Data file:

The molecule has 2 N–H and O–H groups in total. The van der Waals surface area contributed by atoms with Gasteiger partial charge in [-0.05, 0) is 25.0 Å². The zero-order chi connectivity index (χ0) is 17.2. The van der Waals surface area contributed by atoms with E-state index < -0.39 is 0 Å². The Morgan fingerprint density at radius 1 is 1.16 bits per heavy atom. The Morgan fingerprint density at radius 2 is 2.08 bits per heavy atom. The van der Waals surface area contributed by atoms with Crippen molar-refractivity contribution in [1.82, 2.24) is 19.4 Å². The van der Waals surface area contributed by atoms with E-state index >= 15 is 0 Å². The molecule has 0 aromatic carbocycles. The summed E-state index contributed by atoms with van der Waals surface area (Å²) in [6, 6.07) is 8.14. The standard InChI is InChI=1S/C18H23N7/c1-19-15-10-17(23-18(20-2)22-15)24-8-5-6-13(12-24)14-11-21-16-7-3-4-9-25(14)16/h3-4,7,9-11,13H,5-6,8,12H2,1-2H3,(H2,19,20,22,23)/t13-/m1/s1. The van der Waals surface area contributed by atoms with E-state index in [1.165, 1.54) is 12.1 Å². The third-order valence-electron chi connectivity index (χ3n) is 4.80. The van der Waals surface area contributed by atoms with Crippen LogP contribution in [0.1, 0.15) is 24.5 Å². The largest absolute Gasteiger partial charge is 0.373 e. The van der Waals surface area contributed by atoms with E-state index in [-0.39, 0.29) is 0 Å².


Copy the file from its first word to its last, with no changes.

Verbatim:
The molecule has 2 N–H and O–H groups in total. The van der Waals surface area contributed by atoms with Gasteiger partial charge in [-0.05, 0) is 25.0 Å². The zero-order chi connectivity index (χ0) is 17.2. The van der Waals surface area contributed by atoms with E-state index < -0.39 is 0 Å². The Morgan fingerprint density at radius 1 is 1.16 bits per heavy atom. The Morgan fingerprint density at radius 2 is 2.08 bits per heavy atom. The van der Waals surface area contributed by atoms with Crippen molar-refractivity contribution in [1.82, 2.24) is 19.4 Å². The van der Waals surface area contributed by atoms with E-state index >= 15 is 0 Å². The molecule has 0 aromatic carbocycles. The summed E-state index contributed by atoms with van der Waals surface area (Å²) in [6, 6.07) is 8.14. The standard InChI is InChI=1S/C18H23N7/c1-19-15-10-17(23-18(20-2)22-15)24-8-5-6-13(12-24)14-11-21-16-7-3-4-9-25(14)16/h3-4,7,9-11,13H,5-6,8,12H2,1-2H3,(H2,19,20,22,23)/t13-/m1/s1. The van der Waals surface area contributed by atoms with E-state index in [1.165, 1.54) is 12.1 Å². The third-order valence-electron chi connectivity index (χ3n) is 4.80. The van der Waals surface area contributed by atoms with Crippen LogP contribution in [0.1, 0.15) is 24.5 Å². The largest absolute Gasteiger partial charge is 0.373 e. The van der Waals surface area contributed by atoms with E-state index in [-0.39, 0.29) is 0 Å².